At one point during Dr. Asselmeier's testimony, he does make reference to the term "residual disability." At oral argument (but not in his brief), defendant alleged that this reference is the same as "permanency." Even were this so, defendant takes the phrase out of context. The transcript of Dr. Asselmeier's testimony clearly reveals that "residual disability" was something he told plaintiff before her surgery she may experience as a post-surgical side effect common to those who undergo surgery to repair rotator cuffs. Dr. Asselmeier was speaking of residual disability in general terms and never stated that plaintiff actually experienced this. Most significant to defendant's claim here is that the jury returned an award of zero damages for future pain and suffering to plaintiff. Therefore, even if there was a mention of permanency or a reference alluding thereto, it resulted in harmless error.

Defendant makes two final cursory arguments related to his claims of permanency. One comprises defendant's allegation that the court erred in allowing Dr. Asselmeier to give testimony about permanency with respect to a "recent examination" of plaintiff. It appears from the record that Dr. Asselmeier did examine plaintiff, upon her own request, at some point during his evidence deposition, as it was conducted over two days. However, Dr. Asselmeier's testimony regarding this examination had nothing to do with her injuries in this case; he clarified during his testimony regarding this examination that plaintiff suffered an injury completely separate from that involved in the instant case that had nothing to do with her rotator cuff or the accident involved here. More importantly, again, his testimony regarding this examination never mentioned the permanency of any of plaintiff's injuries. Defendant also makes the cursory argument that the trial court committed reversible error by allowing plaintiff to introduce life tables into evidence. Defendant claims that these "were only admitted due to the improper testimony as to future pain and suffering and permanency by Dr. Asselmeier." Before trial, the parties discussed the introduction of life tables with the trial court, which ruled that they could be admitted only in relation to plaintiff's own testimony, and that of her husband, about the way her injuries affected her. This ruling was not in error (see Ziencina v. County of Cook, 188 Ill. 2d 1, 16 (1999)), and plaintiff abided by it. Even if it was erroneous to admit these tables, the jury's award of zero damages for future pain and suffering demonstrates that any error was harmless. Moreover, again, defendant fails to provide citations to the "improper testimony" of Dr. Asselmeier with respect to "future pain and suffering and permanency." Nor do we find any such testimony in the record on review. Therefore, we find defendant's contentions that the trial court should have barred the physicians' opinion testimony, especially that concerning permanency, unsupported.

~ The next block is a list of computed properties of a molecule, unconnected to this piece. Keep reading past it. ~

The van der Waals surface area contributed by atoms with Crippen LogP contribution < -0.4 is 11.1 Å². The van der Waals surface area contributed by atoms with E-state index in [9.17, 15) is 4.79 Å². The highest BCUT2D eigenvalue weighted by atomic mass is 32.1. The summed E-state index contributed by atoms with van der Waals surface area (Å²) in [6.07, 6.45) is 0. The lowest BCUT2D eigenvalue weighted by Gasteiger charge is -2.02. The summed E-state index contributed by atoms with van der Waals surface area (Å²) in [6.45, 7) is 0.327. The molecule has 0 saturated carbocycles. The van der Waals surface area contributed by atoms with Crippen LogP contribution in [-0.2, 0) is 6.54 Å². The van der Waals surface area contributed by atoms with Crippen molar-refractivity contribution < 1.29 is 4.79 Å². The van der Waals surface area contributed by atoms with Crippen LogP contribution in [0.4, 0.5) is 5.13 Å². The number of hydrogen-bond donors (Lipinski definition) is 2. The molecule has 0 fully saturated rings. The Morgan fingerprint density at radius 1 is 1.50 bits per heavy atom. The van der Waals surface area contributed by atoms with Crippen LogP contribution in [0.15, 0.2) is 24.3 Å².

For the foregoing reasons, we affirm the judgment of the circuit court.


CAHILL and BURKE, JJ., concur.